First Drive: 2011 Infiniti M

The seats are both more supportive and more comfortable, and the rear seat is particularly plush, with a great view out. The cabin is quieter than before but still noisier than we hoped. Impact noise comes through loud and clear, and there’s a rush of wind around the A-pillars that becomes intrusive as you near triple-digit speeds, which, especially in the M56, are very easy to achieve. Brake feel is superb, with either the standard setup or the sport package’s upgraded anchors. We have nothing but praise for the M’s handling, which, like before, is characterized by beautiful balance and superb body control. The steering is less communicative than we’d like, but it remains precise and predictable, even with optional active four-wheel steering—something even BMW doesn’t always get right.

The M remains among the leaders in active safety technologies, with the industry’s first blind spot intervention (BSI) system added to its repertoire of driver aids. BSI gently nudges you back should you try to make a lane change with another car hidden in your blind spot. In a quick test of the system, it worked unobtrusively but is easily overridden or turned off should you be in the mood to pit-maneuver yourself into someone else’s car. We think it’s great. BSI, that is, not the suicidal pit maneuver.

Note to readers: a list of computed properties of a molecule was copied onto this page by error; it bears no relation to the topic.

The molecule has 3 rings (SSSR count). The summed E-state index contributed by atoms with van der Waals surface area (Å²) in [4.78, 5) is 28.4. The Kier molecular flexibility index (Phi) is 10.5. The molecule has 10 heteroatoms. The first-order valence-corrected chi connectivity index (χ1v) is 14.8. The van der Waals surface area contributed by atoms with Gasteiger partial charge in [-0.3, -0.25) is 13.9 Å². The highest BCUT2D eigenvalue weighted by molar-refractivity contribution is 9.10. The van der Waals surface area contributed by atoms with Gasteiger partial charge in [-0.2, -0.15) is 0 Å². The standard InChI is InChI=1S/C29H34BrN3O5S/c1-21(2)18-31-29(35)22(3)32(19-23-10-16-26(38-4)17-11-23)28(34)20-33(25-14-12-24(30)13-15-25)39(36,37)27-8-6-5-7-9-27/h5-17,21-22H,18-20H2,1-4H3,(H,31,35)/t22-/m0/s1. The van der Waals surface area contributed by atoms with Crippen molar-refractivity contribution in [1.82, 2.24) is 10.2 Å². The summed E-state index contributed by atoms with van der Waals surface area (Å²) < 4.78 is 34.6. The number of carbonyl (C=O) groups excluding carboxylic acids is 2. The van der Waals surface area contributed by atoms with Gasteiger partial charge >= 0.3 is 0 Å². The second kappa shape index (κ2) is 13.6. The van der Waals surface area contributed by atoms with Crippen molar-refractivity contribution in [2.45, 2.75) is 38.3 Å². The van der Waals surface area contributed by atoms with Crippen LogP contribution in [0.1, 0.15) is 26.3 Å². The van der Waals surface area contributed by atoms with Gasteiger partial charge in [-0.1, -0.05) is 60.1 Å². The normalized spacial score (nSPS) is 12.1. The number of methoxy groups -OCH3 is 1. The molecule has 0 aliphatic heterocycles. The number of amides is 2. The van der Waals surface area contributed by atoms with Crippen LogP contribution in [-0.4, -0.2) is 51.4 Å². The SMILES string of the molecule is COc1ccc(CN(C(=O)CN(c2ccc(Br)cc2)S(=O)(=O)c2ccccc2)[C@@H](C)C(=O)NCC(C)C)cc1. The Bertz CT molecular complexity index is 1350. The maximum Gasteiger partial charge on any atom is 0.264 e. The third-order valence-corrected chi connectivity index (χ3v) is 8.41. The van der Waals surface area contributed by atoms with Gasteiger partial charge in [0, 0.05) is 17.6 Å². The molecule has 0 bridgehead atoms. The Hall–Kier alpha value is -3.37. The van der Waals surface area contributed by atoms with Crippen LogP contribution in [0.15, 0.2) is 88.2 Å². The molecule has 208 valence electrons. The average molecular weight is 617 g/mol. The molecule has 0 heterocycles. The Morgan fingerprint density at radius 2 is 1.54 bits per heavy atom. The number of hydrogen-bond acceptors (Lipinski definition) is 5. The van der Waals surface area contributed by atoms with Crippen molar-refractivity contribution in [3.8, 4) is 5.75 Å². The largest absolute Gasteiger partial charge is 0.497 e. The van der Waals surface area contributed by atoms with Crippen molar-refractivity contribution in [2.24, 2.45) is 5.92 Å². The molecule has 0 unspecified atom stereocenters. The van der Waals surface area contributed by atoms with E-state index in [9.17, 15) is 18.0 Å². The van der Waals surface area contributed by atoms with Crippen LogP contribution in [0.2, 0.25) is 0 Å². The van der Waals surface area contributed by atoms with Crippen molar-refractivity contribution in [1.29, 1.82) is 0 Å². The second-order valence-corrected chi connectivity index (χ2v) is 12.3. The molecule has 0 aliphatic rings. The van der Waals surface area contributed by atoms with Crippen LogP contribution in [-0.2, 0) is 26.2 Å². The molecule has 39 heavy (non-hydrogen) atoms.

When choosing an M, you might think that the V-6’s more-than-sufficient power would render it the easy choice, but there’s one problem: even the M’s standard active noise cancellation system can’t come close to drowning out the vviibbrraattiioonnss coming from the VQ-series V-6. Once the world’s standard for V-6 engines, the VQ is now near the bottom where NVH is concerned. Singing alongside the glass-smooth in-line sixes and quiet, balanced-shafted V-6s in this segment, the VQ sounds and feels out of place. And since the V-8 carries only the slightest of fuel-economy penalties (only 1 or 2 mpg), we think it’s the M to have.

The Infiniti M56 is one top performer among a rarefied set of highly capable competitors but so, too, was its predecessor. However, success at the dealership, like triumph on the Idol stage, ultimately becomes a contest of popularity rather than just raw talent. Maybe this time, the M’s more dramatic styling will finally earn it the public recognition and votes that it deserves.

On Sale: Now

Base Price Range: $47,115–$60,915

Engines: 3.7L V-6, 330 hp, 270 lb-ft; 5.6L V-8, 420 hp, 417 lb-ft

Transmission: 7-speed automatic

Drive: Rear or 4-wheel

EPA city/highway: 16–18/23–26 mpg

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Hot hot hot. Looks even better than the 2011 5 series (which looks pretty elegant). And the interior is gorgeous.

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